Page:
Sunday, October 17, 2010

Unilateral vs Bilateral Leg Training.

When I first started training, as so many young guys do, I read the muscle mags, I did exactly the kind of training that was in there. Bilateral movements, machines, isolation, steady state cardio, were commonplace in my workout routines for years. Then I started reading from different sources, from strength coaches such as Michael Boyle, Alwyn Cosgrove, Eric Cressey and Gray Cook, I started to learn there are more efficient, productive and healthier ways to get the physical dimensions I desired. Now, having said that, I did do what Cosgrove calls "an over-reaction in the short term, an under-reaction in the long term" with these ideas, I dropped most bilateral movements, all machines, all isolation and all steady state. As Nate Miyaki states:
Most strength trainers, or anyone who's ever taken a physiology class, have heard the ol' sprinter vs. marathon runner comparison a thousand times. You know the drill. Marathon runners that engage in primarily low intensity, aerobic activity are usually skinny-fat, jiggle when they wiggle, and are so injured and beat-up that they look like they've come straight out of a Resident Evil movie. Sprinters that engage in primarily high intensity, anaerobic work are generally more lean and muscular.
It's amazing to me how many intelligent people understand this on a conceptual level, but don't practically apply it within their training protocols. "Yeah, marathon runners are losers." Then that same allegedly intelligent person will go out and do cardio three times a day to try and reach low single-digit body fat percentages.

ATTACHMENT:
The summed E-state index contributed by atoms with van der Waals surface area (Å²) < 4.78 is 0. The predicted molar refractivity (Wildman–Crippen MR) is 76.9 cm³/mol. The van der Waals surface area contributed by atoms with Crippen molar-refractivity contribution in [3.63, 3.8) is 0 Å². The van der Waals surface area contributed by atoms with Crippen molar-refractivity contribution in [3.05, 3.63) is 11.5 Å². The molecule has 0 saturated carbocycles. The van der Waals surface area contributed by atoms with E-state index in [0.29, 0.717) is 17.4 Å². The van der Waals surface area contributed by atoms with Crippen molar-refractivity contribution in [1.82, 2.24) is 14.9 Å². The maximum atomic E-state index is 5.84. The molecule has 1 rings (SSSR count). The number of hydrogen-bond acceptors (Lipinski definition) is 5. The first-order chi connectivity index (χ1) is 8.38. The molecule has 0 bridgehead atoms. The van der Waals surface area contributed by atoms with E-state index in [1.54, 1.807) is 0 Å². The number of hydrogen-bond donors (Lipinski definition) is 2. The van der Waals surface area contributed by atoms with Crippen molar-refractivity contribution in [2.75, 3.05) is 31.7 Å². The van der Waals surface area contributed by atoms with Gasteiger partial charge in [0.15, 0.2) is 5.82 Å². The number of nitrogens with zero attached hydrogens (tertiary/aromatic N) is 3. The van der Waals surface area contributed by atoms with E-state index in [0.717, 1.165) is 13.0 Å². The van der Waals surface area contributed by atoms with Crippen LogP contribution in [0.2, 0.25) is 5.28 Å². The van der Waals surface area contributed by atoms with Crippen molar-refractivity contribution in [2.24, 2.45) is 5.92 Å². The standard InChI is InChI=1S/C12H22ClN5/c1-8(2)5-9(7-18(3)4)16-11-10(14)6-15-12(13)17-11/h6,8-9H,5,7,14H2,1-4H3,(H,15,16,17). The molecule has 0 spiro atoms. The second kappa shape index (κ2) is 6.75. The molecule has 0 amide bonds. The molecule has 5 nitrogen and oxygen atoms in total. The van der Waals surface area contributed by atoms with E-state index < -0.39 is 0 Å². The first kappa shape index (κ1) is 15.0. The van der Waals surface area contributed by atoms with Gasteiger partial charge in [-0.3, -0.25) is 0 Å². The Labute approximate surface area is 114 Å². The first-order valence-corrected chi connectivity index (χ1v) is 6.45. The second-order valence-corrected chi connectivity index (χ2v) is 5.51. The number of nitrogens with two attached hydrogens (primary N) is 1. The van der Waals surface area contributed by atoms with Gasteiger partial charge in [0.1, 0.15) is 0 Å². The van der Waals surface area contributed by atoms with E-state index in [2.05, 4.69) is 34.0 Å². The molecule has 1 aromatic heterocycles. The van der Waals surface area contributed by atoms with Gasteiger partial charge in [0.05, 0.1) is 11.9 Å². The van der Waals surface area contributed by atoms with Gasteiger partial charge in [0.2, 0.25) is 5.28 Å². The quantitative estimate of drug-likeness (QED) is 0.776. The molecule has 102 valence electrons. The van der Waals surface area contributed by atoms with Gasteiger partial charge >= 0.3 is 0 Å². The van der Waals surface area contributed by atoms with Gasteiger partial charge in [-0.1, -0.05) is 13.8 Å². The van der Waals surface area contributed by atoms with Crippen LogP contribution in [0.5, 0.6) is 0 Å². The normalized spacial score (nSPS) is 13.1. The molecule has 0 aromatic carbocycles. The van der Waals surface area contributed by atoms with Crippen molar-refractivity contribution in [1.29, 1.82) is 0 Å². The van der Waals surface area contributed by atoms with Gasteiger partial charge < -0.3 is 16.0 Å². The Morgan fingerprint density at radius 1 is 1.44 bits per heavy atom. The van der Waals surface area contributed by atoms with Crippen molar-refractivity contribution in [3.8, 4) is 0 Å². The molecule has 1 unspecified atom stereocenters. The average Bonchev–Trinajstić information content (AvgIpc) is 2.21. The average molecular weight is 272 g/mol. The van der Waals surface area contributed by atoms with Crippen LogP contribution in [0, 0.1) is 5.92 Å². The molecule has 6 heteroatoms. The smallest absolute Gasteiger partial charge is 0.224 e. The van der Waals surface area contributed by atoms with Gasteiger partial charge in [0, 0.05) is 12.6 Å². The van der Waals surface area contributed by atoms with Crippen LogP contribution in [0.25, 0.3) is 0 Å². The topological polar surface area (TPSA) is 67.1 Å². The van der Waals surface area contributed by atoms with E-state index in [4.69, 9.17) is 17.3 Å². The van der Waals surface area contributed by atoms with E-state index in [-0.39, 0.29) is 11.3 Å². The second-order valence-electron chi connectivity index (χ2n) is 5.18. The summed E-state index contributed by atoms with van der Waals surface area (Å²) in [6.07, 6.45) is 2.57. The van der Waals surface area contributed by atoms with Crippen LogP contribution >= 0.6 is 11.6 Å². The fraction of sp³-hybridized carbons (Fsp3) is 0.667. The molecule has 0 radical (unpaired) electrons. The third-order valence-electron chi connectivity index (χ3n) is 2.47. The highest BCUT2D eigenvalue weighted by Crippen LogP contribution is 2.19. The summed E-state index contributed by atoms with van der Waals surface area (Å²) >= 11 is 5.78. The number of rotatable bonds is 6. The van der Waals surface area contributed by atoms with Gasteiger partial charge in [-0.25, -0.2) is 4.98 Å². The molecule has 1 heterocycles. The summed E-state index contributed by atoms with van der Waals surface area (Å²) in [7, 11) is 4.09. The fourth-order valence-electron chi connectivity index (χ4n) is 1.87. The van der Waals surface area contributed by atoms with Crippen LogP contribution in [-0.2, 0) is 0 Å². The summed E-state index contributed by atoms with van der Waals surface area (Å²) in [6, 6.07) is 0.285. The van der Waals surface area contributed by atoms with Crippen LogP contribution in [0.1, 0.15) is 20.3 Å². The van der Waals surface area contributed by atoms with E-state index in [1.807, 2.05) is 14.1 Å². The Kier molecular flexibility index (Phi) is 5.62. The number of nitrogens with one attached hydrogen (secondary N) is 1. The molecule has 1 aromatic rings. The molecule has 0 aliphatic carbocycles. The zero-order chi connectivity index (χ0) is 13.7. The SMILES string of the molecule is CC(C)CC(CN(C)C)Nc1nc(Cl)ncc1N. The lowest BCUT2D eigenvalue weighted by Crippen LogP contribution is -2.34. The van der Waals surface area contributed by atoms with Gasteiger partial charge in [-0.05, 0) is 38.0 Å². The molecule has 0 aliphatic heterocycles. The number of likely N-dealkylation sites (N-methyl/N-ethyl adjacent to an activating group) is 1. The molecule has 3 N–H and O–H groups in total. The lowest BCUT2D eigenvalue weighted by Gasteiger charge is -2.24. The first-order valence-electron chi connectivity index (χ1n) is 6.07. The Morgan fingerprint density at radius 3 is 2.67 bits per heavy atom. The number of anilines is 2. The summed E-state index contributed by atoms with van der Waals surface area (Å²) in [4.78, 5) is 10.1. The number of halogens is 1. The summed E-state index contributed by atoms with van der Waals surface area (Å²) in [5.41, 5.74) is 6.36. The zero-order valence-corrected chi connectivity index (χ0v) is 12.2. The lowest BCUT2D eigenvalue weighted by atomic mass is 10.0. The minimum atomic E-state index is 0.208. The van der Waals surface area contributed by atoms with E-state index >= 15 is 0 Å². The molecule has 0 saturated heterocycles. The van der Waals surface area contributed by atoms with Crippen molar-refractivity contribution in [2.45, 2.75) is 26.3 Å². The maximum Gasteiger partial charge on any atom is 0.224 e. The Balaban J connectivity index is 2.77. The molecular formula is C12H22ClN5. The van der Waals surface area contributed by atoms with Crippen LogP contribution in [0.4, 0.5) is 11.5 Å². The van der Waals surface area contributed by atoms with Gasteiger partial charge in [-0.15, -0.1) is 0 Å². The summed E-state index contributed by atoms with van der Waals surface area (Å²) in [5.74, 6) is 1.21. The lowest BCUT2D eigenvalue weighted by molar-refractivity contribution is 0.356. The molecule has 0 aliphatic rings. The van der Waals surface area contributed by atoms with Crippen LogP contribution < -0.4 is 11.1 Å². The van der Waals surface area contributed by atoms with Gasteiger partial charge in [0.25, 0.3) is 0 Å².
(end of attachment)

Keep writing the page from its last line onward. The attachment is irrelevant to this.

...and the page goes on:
No physique athlete has any business spending two hours on a stationary bike (emphasis added), unless there's a hot chick with a nice ass on the elliptical machine sweating in front of you. And even then, either man-up and make your move or go home and cry to your buddies about what could have been, but don't waste your time on a glorified coat rack.
The fittest "looking" people in the world, and the smartest coaches in the world -- the Testosterone crew, bodybuilders, figure girls, fitness models, etc. -- base their exercise programs around strength training. They all lift weights -- both the men and the women. Cardio may be a part of the plan, but it's not the foundation. Christian Thibaudeau didn't become The Beast (as an athlete or coach) on an elliptical machine. (emphasis added)

And on a side note, I would say most physique athletes do cardio out of tradition rather than necessity. Diet and strength training are what changes physical appearance. Cardio is supplemental at its very best. (Miyaki 2010)
That was about a year ago, since then I have tried playing around with what fits where and have largely discovered through my own training and my clients that the only thing I would fit back in are bilateral movements (2 legged). I like the conventional deadlift, sumo deadlift and the front squat, that's about it. When programming for my clients it's my responsibility to provide them with the best possible care I can, most of my clients come in tackling weight, strength, body fat and image issues, what they generally don't realise is that they are also dealing with flexibility, mobility and stability issues too.

It's my job when designing programs to tackle all of these issues, how do I best go about doing this? By designing programs that hit several birds with one stone and how do I do that? Largely by putting unilateral leg movements (single leg), all free weights, resistance as opposed to movements based training for the abs, HIIT over steady state and other functional exercises together that compile a "functional" program. What is meant by this buzz word "functional"? In this case it means a program that will help increase dynamic strength, drop body fat, increase stability and mobility (where applicable and possible) and most importantly do no harm! As Michael Boyle states: